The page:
Dinner Plain, Victoria
Aerial panorama of Dinner Plain
|Population||230 (2016 census)|
|Elevation||1,570 m (5,151 ft)|
|State electorate(s)||Ovens Valley|
Dinner Plain is a town in Victoria, Australia, located on the Great Alpine Road, 13 kilometres from Mount Hotham Alpine Resort, and 375 kilometres from Melbourne. At the 2016 census, Dinner Plain had a population of 230, yet has over 200 lodges and chalets for tourist accommodation.
Dinner Plain is a thriving all-year-round resort with a wide range of summer activities such as bush walking, horse riding, mountain biking and tennis.
Dinner Plain has one ski tow for use during winter.
The late Holocene (pre-Contact) Aboriginal traditional owners of the Dinner Plain region were likely the Omeo tribe of the Yaitmatang (various spellings) language group (Howitt 1904). Other groups of Aboriginal people, including neighbouring Dhuduroa, Brabalung (Gunai-Kurnai) likely passed through and visited the Alpine area of Victoria's High Country. Gunn (2002) has suggested a widespread "confederacy" of tribes existed across the Australian Alps during the late Holocene. He further argues that these connections may have ancient origins that are evident through a common rock art style that emphasises human figures (Gunn 2002: 8). This alpine art style has origins in the mid-Holocene around 3500 BP, when the rock shelters of the region were primarily used for ritual purposes (Gunn 2002: 7-8), and is likely to precede the tribal boundaries encountered historically by thousands of years.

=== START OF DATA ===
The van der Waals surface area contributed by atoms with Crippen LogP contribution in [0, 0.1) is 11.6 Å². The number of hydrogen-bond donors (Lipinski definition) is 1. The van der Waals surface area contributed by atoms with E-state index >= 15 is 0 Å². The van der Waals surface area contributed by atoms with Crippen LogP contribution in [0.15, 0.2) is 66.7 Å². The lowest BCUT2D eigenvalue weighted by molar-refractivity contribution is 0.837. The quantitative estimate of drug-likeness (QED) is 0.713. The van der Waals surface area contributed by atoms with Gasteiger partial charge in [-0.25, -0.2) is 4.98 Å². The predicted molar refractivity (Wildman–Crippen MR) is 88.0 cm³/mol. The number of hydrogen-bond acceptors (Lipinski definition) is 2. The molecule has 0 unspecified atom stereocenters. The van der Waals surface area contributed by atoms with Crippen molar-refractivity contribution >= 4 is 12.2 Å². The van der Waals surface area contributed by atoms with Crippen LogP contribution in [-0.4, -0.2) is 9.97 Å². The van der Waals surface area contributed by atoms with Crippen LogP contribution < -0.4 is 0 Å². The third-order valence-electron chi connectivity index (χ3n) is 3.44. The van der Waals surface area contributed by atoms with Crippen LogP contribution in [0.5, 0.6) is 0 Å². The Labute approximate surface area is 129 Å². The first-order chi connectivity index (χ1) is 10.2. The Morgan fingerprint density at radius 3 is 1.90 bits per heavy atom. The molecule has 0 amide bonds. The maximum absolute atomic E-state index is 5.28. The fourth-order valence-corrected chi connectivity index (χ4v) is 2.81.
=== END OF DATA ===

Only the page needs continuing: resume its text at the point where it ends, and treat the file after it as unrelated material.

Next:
The tradition of hospitality at Dinner Plain goes back well over a century, when mountain cattlemen first arrived to rest and graze their cattle. The site of Dinner Plain village was originally part of 640 acres (2.6 km2) . When the coaches were running between Omeo and Bright, they would stop here for midday dinner, hence the area became known as Dinner Plain.
HOWITT, A. W. 1904 The native tribes of South Eastern Australia. MacMillan, London. (Aboriginal Studies Press reprint 1996). GUNN, R. G. 2002 Mudgegonga 2 and the Rock Art of North East Victoria. Rock Art Research 19: 1-17.
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